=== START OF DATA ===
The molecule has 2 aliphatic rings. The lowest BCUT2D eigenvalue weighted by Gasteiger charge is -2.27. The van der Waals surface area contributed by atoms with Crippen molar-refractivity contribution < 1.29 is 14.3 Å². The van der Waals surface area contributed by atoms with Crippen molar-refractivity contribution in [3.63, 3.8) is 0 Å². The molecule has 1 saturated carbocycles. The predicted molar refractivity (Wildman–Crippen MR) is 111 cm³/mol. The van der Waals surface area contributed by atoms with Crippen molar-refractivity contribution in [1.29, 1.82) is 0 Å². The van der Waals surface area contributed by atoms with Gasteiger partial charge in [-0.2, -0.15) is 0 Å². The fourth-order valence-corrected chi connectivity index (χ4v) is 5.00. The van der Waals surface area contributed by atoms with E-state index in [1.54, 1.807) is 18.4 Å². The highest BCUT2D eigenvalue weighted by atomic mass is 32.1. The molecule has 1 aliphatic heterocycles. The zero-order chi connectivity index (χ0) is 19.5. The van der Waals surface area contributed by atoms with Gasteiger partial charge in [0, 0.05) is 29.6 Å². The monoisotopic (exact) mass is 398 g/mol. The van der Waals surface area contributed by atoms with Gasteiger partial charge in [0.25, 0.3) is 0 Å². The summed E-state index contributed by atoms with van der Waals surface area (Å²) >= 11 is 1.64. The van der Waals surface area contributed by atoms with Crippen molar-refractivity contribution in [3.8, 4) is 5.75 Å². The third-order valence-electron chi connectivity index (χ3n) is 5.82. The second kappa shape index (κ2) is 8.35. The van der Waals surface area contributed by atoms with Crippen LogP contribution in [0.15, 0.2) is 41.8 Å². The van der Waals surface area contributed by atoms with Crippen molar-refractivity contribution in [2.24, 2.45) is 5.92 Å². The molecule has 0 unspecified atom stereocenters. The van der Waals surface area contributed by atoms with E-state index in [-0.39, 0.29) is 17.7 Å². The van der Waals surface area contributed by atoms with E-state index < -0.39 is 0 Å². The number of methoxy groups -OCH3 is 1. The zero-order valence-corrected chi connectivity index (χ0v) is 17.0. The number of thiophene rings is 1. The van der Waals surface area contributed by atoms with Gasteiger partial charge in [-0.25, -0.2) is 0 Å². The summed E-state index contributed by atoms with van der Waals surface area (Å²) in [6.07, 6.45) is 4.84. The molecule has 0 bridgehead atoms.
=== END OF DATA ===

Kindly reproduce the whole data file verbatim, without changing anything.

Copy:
The molecule has 2 aliphatic rings. The lowest BCUT2D eigenvalue weighted by Gasteiger charge is -2.27. The van der Waals surface area contributed by atoms with Crippen molar-refractivity contribution < 1.29 is 14.3 Å². The van der Waals surface area contributed by atoms with Crippen molar-refractivity contribution in [3.63, 3.8) is 0 Å². The molecule has 1 saturated carbocycles. The predicted molar refractivity (Wildman–Crippen MR) is 111 cm³/mol. The van der Waals surface area contributed by atoms with Crippen molar-refractivity contribution in [1.29, 1.82) is 0 Å². The van der Waals surface area contributed by atoms with Gasteiger partial charge in [-0.2, -0.15) is 0 Å². The fourth-order valence-corrected chi connectivity index (χ4v) is 5.00. The van der Waals surface area contributed by atoms with E-state index in [1.54, 1.807) is 18.4 Å². The highest BCUT2D eigenvalue weighted by atomic mass is 32.1. The molecule has 1 aliphatic heterocycles. The zero-order chi connectivity index (χ0) is 19.5. The van der Waals surface area contributed by atoms with Gasteiger partial charge in [0, 0.05) is 29.6 Å². The monoisotopic (exact) mass is 398 g/mol. The van der Waals surface area contributed by atoms with Gasteiger partial charge in [0.25, 0.3) is 0 Å². The summed E-state index contributed by atoms with van der Waals surface area (Å²) >= 11 is 1.64. The van der Waals surface area contributed by atoms with Crippen molar-refractivity contribution in [3.8, 4) is 5.75 Å². The third-order valence-electron chi connectivity index (χ3n) is 5.82. The second kappa shape index (κ2) is 8.35. The van der Waals surface area contributed by atoms with Crippen LogP contribution in [0.15, 0.2) is 41.8 Å². The van der Waals surface area contributed by atoms with Crippen molar-refractivity contribution in [2.24, 2.45) is 5.92 Å². The molecule has 0 unspecified atom stereocenters. The van der Waals surface area contributed by atoms with E-state index in [-0.39, 0.29) is 17.7 Å². The van der Waals surface area contributed by atoms with E-state index < -0.39 is 0 Å². The number of methoxy groups -OCH3 is 1. The zero-order valence-corrected chi connectivity index (χ0v) is 17.0. The number of thiophene rings is 1. The van der Waals surface area contributed by atoms with Gasteiger partial charge in [-0.25, -0.2) is 0 Å². The summed E-state index contributed by atoms with van der Waals surface area (Å²) in [6.07, 6.45) is 4.84. The molecule has 0 bridgehead atoms.